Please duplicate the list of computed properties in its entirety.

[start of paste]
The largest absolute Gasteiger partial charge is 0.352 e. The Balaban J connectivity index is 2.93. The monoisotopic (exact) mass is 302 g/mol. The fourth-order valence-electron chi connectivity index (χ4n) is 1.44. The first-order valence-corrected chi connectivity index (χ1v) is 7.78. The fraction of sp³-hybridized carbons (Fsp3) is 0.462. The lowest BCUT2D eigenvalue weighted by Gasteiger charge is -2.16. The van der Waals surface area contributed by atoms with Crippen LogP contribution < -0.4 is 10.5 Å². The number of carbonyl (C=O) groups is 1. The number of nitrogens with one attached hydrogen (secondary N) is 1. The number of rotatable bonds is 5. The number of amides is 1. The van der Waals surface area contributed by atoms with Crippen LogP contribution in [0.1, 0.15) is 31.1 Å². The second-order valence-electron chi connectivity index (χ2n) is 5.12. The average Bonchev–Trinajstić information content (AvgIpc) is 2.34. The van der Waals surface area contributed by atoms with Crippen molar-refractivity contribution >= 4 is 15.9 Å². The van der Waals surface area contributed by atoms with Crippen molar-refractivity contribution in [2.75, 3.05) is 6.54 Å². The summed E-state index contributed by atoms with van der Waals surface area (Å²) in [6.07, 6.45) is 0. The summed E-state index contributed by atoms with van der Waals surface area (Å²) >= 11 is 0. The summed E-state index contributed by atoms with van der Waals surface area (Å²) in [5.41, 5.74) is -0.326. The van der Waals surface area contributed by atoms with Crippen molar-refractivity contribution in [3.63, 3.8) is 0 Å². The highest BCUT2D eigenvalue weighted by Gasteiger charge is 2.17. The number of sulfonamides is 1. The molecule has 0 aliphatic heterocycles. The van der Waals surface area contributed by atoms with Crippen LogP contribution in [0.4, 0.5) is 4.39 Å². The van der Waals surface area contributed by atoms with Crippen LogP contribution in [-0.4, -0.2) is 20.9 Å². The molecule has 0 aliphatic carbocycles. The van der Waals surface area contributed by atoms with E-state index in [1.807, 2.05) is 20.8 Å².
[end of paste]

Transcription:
The largest absolute Gasteiger partial charge is 0.352 e. The Balaban J connectivity index is 2.93. The monoisotopic (exact) mass is 302 g/mol. The fourth-order valence-electron chi connectivity index (χ4n) is 1.44. The first-order valence-corrected chi connectivity index (χ1v) is 7.78. The fraction of sp³-hybridized carbons (Fsp3) is 0.462. The lowest BCUT2D eigenvalue weighted by Gasteiger charge is -2.16. The van der Waals surface area contributed by atoms with Crippen LogP contribution < -0.4 is 10.5 Å². The number of carbonyl (C=O) groups is 1. The number of nitrogens with one attached hydrogen (secondary N) is 1. The number of rotatable bonds is 5. The number of amides is 1. The van der Waals surface area contributed by atoms with Crippen LogP contribution in [0.1, 0.15) is 31.1 Å². The second-order valence-electron chi connectivity index (χ2n) is 5.12. The average Bonchev–Trinajstić information content (AvgIpc) is 2.34. The van der Waals surface area contributed by atoms with Crippen molar-refractivity contribution >= 4 is 15.9 Å². The van der Waals surface area contributed by atoms with Crippen molar-refractivity contribution in [2.75, 3.05) is 6.54 Å². The summed E-state index contributed by atoms with van der Waals surface area (Å²) in [6.07, 6.45) is 0. The summed E-state index contributed by atoms with van der Waals surface area (Å²) >= 11 is 0. The summed E-state index contributed by atoms with van der Waals surface area (Å²) in [5.41, 5.74) is -0.326. The van der Waals surface area contributed by atoms with Crippen molar-refractivity contribution in [3.63, 3.8) is 0 Å². The highest BCUT2D eigenvalue weighted by Gasteiger charge is 2.17. The number of sulfonamides is 1. The molecule has 0 aliphatic heterocycles. The van der Waals surface area contributed by atoms with Crippen LogP contribution in [0.4, 0.5) is 4.39 Å². The van der Waals surface area contributed by atoms with Crippen LogP contribution in [-0.4, -0.2) is 20.9 Å². The molecule has 0 aliphatic carbocycles. The van der Waals surface area contributed by atoms with E-state index in [1.807, 2.05) is 20.8 Å².